Equipment for sampling and storage of (undisturbed) soil cores / soil rings, roots & soil pore water.
Soil Corer. Complete set of low-compressing soil coring equipment, manufactured according to long-term experience and field approved.
Soil Core Storage & Transport. Storage solutions for undisturbed soil cores - custom-made, fitting the diameter of your soil cores and variable in length.
Soil Ring Sampler - direct (Type 1). The soil ring sampler is used to sample undisturbed soil samples directly into soil sample rings (of custom diameter, height and material). Custom diameter and heights available.
Soil Ring Sampler - with crown (Type 2). The Soil Ring Sampler is used to collect undisturbed soil samples in soil sample rings. The sampler holds a hardened crown that protects the sample ring. Custom diameters and heights are available.
Soil Sample Rings. Custom-made sets of stainless steel soil rings of various diameters and heights for use with VSI or other soil ring samplers.
RC-3050 Topsoil & Root Corer. The lightweight topsoil corer with a sharp edge for fast sampling of humus, mineral topsoil and roots to a depth of ~20cm by rotating the corer on the handlebars. No hammer required.
(Micro-)Rhizon Samplers. The inert Microrhizon or larger-sized Rhizon Samplers are used to collect soil pore water and dissolved substanced from Rhizonboxes and in situ. Wide range of accessories available.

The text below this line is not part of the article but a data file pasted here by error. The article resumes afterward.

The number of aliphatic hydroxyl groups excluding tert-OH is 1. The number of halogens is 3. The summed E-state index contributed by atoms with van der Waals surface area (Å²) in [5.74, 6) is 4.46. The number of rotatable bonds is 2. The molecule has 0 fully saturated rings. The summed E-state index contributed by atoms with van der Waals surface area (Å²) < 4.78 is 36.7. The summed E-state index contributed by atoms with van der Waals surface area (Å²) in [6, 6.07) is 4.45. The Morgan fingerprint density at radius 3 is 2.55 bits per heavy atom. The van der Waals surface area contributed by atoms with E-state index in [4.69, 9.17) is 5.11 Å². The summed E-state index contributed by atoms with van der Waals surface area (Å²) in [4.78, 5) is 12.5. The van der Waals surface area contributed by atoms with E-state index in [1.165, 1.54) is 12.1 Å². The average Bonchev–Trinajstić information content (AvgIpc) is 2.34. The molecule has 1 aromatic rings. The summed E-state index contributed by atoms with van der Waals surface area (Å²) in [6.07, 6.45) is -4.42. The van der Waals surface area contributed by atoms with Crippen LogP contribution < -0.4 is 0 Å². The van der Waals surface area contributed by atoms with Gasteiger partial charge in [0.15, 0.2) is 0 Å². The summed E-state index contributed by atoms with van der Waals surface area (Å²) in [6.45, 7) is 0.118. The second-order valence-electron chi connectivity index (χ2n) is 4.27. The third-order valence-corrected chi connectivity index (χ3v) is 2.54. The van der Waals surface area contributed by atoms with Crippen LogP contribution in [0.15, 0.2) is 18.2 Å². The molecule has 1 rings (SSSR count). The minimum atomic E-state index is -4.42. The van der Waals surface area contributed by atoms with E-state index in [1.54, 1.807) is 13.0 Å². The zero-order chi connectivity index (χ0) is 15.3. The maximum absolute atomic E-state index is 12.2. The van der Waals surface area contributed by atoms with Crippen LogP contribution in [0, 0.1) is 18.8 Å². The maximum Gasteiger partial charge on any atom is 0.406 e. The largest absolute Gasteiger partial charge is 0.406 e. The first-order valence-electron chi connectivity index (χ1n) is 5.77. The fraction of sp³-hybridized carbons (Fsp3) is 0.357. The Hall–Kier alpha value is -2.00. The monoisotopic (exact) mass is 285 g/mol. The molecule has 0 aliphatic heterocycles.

A critical step in obtaining accurate soil tests is to collect representative samples in situ. Typically, plots can be sampled in a simple random pattern across the field, taking at least 10-20 soil cores of equal size (depending on expected variability) at different depths. If you have distinct patterns in your plot, such as row-interrow in arable land or distance from trees in woodland, these will need to be taken into account. Alternatively, sampling transects can be established either to characterise a fairly homogeneous site or to follow known or expected changes in soil properties. Avoid or sample separately areas that are obviously very different from the site where you want to classify the soil - such as roads, eroded areas, pits and mounds, wet areas - or make these gradients part of your sampling design. If gradients are not part of your research question, plots with significant landscape or other differences can be divided into separate sampling areas. Differences may include soil type, slope, degree of erosion/soil compaction, drainage, land use history or other factors that may affect results. The more you know about your site before deciding on a sampling design, the better your design can avoid potential bias. If resources and site disturbance were not an issue (most are), then more samples means better means. In general, more intensive sampling should be used where detailed information on within plot variability is needed. This may include sampling some areas more intensively than others - to determine small scale variability.